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Year : 2014  |  Volume : 10  |  Issue : 39  |  Page : 563-568

Hepatoprotective effects of Limonium tetragonum, edible medicinal halophyte growing near seashores

1 College of Pharmacy, Pusan National University, Busan, Korea
2 Gyeongnam Department of Environment & Toxicology, Korea Institute of Toxicology, Jegok-gil, Munsan-eup, Gyeongnam, Korea
3 College of Pharmacy and Research Institute of Pharmaceutical Science, Seoul National University, Seoul, Korea
4 Department of Agronomy and Medicinal Plant Resources, Gyeongnam National University of Science and Technology, Jinju, Korea

Correspondence Address:
Eun Ju Jeong
Department of Agronomy and Medicinal Plant Resources, Gyeongnam National University of Science and Technology, Jinju-660-758
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Source of Support: None, Conflict of Interest: None

DOI: 10.4103/0973-1296.139783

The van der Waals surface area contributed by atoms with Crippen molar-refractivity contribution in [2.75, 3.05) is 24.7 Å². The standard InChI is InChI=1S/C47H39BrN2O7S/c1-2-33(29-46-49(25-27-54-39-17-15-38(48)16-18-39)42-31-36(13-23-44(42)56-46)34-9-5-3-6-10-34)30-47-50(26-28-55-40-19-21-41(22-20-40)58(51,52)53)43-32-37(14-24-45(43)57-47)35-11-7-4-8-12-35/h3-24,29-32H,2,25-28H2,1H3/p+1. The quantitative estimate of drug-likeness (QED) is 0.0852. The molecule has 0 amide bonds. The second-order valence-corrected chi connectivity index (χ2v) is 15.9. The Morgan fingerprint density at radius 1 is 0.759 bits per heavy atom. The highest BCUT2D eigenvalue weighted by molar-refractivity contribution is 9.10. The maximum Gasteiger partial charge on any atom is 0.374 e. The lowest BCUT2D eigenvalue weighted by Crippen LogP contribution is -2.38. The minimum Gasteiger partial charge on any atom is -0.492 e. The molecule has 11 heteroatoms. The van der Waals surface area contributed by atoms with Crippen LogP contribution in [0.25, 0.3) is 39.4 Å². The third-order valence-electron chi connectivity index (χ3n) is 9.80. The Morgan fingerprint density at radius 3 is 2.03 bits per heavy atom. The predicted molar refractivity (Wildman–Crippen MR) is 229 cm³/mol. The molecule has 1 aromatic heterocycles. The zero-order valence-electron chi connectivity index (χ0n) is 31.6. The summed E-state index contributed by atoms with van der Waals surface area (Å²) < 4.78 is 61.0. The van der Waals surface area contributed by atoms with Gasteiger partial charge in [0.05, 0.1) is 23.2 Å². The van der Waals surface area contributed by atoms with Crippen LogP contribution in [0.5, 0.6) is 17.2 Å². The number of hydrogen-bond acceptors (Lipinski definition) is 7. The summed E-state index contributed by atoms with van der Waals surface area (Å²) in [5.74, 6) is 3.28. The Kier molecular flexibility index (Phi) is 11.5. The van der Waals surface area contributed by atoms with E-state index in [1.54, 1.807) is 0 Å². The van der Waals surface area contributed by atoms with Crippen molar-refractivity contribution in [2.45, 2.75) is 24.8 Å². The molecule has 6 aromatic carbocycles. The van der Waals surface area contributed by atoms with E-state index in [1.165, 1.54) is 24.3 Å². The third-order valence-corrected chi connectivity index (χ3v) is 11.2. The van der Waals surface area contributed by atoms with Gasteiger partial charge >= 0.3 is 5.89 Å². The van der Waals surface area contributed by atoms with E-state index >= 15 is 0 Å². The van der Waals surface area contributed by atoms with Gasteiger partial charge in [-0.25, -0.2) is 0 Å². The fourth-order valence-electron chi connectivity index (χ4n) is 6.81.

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Background : During the process of hepatic fibrosis, the activation of hepatic stellate cells (HSCs) is responsible for the increased formation and reduced degradation of extracellular matrix in the liver. By employing the hepatic stellate cell line, HSC-T6, it was found that the methanol extract of Limonium tetragonum, a halophyte living in salt marsh near south and western seashores of Korea significantly inhibited the proliferation of HSC-T6 cells. Objective : In the present study, we attempted to investigate the antifibrotic effects of the mathanolic extract of L. tetragonum (MELT) in the activated HSC-T6 cells. Materials and Methods : The proliferation of HSC-T6 was stimulated by culturing environment or platelet-derived growth factor (PDGF-BB) insult, and then the inhibitory activities of MELT were measured. Results : It was found that MELT suppressed the proliferation of the activated HSC-T6 in concentration- and time-dependent manners. The increased collagen deposition in the activated HSC-T6 cells was also decreased by the treatment of MELT. The maximal dose of MELT, however, had little effect on primary cultured rat hepatocytes. Wlammatory cytokine, tumor necrosis factor alpha (TNF-α) produced by lipopolysaccharide-stimulated RAW264.7 macrophages was inhibited by MELT. Conclusion : Collectively, the above results demonstrated that MELT suppressed HSCs proliferation but not in hepatocytes, implying that L. tetragonum may be useful candidates for developing therapeutic agents for the prevention and treatment of hepatic fibrosis.

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